Skip to main content
SearchLogin or Signup

T-Matrix and Hapke Modeling of Tir Spectra of Trojan Asteroids

Presentation #300.05D in the session “Trojan Asteroids”.

Published onOct 03, 2021
T-Matrix and Hapke Modeling of Tir Spectra of Trojan Asteroids

Introduction: Thermal infrared (TIR) observations of the Trojans show prominent 10 um plateaus, which are similar to features observed in comet spectra [1-3]. We present modeling results of TIR spectra of Trojan asteroids (911) Agamemnon, (1172) Aneas, and (624) Hektor [1] using the Multiple Sphere T-Matrix (MSTM) software [4] and Hapke reflectance model [5].

Data and Methods: To calculate the TIR mineral spectra, we used the MSTM software [4] and optical constants [6] with a range of mineral porosities and particle sizes. The MSTM and Hapke-modeled mineral spectra were then combined linearly using a weighted least squares (WLS) model [7] to obtain the best model fit to the Trojan spectra over the wavelength region from ~8.0 to 13.5 um (1250-740 cm-1). The WLS-computed abundances were used to re-run the MSTM and Hapke models to obtain the final fits.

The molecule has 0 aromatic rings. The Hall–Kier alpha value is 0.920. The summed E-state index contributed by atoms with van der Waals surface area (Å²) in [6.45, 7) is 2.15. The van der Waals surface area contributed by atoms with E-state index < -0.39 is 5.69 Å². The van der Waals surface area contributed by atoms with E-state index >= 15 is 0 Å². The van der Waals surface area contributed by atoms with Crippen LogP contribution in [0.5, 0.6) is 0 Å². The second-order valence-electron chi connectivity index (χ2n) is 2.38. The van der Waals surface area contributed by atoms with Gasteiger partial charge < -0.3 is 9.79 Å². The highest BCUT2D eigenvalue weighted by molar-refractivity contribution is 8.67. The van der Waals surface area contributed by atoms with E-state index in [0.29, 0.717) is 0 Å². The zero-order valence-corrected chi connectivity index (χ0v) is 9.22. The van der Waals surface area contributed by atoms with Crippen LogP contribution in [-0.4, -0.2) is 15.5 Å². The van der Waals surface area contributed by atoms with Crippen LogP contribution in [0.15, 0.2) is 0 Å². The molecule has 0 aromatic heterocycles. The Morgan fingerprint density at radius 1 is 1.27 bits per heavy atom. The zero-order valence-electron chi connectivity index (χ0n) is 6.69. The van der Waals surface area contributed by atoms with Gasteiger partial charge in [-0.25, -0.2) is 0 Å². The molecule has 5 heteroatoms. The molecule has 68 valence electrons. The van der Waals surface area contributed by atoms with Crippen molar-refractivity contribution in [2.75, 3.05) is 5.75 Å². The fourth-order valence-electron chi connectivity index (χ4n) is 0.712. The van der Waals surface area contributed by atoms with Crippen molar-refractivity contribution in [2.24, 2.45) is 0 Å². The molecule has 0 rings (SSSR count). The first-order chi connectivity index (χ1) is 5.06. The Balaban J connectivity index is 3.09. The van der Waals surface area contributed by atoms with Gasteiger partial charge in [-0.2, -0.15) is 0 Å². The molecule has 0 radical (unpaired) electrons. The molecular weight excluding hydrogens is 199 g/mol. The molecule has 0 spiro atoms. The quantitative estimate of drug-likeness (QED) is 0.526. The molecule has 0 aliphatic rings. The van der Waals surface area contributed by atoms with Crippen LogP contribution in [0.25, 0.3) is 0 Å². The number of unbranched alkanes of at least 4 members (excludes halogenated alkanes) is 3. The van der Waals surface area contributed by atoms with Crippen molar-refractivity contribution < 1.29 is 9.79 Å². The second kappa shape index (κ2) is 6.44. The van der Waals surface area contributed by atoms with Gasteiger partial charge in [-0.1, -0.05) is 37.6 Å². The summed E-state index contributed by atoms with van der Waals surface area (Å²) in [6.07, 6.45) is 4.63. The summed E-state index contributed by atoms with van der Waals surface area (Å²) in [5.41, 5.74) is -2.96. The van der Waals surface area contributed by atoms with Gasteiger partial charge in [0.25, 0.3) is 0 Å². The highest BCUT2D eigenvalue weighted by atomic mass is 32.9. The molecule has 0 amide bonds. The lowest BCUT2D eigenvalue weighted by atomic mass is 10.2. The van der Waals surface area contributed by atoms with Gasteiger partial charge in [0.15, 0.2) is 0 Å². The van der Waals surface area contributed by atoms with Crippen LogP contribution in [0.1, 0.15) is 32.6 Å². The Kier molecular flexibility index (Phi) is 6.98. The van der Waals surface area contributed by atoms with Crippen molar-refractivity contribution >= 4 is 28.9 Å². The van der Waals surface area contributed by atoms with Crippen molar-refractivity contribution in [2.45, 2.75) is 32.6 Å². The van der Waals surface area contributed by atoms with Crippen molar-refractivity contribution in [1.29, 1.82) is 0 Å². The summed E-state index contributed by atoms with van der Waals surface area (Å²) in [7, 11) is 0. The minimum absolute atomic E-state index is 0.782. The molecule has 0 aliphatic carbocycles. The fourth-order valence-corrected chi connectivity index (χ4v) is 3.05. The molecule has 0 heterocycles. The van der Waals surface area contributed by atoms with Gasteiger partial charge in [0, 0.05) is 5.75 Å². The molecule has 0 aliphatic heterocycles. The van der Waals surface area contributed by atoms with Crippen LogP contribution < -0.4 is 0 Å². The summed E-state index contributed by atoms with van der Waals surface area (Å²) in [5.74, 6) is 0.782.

Results: The modeled abundances resulting in the best fit to the emissivity spectrum for (911) Agamemnon were 100% Fe-rich olivine (fayalite), with 75% porosity, respectively (RMS error 1.35x10-2), at the 0.5 um particle size. The (1172) Aneas spectrum favored the 1.0 um particle size with abundances of 49% fayalite and 33% forsterite, with 80% porosity, (RMS error 1.67x10-2). The 0.5 um troilite was also selected in the modeling for (1172) Aneas with an abundance of 18%. The (624) Hektor spectrum was modeled using an abundance of 100% fayalite at the 0.5 um size, with 70% porosity, respectively (RMS error 2.58x10-2).

Conclusions: Here we show that the 10 um plateau in the Trojan spectra may be modeled using fine particulates with 70-90% porosities, which is similar to lunar regolith porosities [9].

Acknowledgements: V.C. Lowry, K. L, Donaldson Hanna, and H. Campins are supported under NASA Cooperative Agreement 80NSSC19M0214 to the Center for Lunar and Asteroid Surface Science (CLASS) funded by NASA’s Solar System Exploration Research Virtual Institute at UCF. H. Campins also acknowledges support from NASA’s Near-Earth Object Observations program.

References: [1] Emery et al. (2006) Icarus, 182, 496-512. [2] Rivkin (2009) The Trojan Asteroids: Keys to Many Locks. [3] Yang et al. (2012) Icarus, 223, 359-366. [4] Mackowski, D.W. (2013) MSTM version 3.0. [5] Hapke, B. (2012) Theory of Reflectance & Emittance Spectroscopy. [6] n-k data, AIU Jena. [7] Ramsey M. S. & Christensen P. R. (1998) JGR, 103, 577-596. [8] Hapke, B. (2016) Icarus, 273, 75-83.


Comments
0
comment

No comments here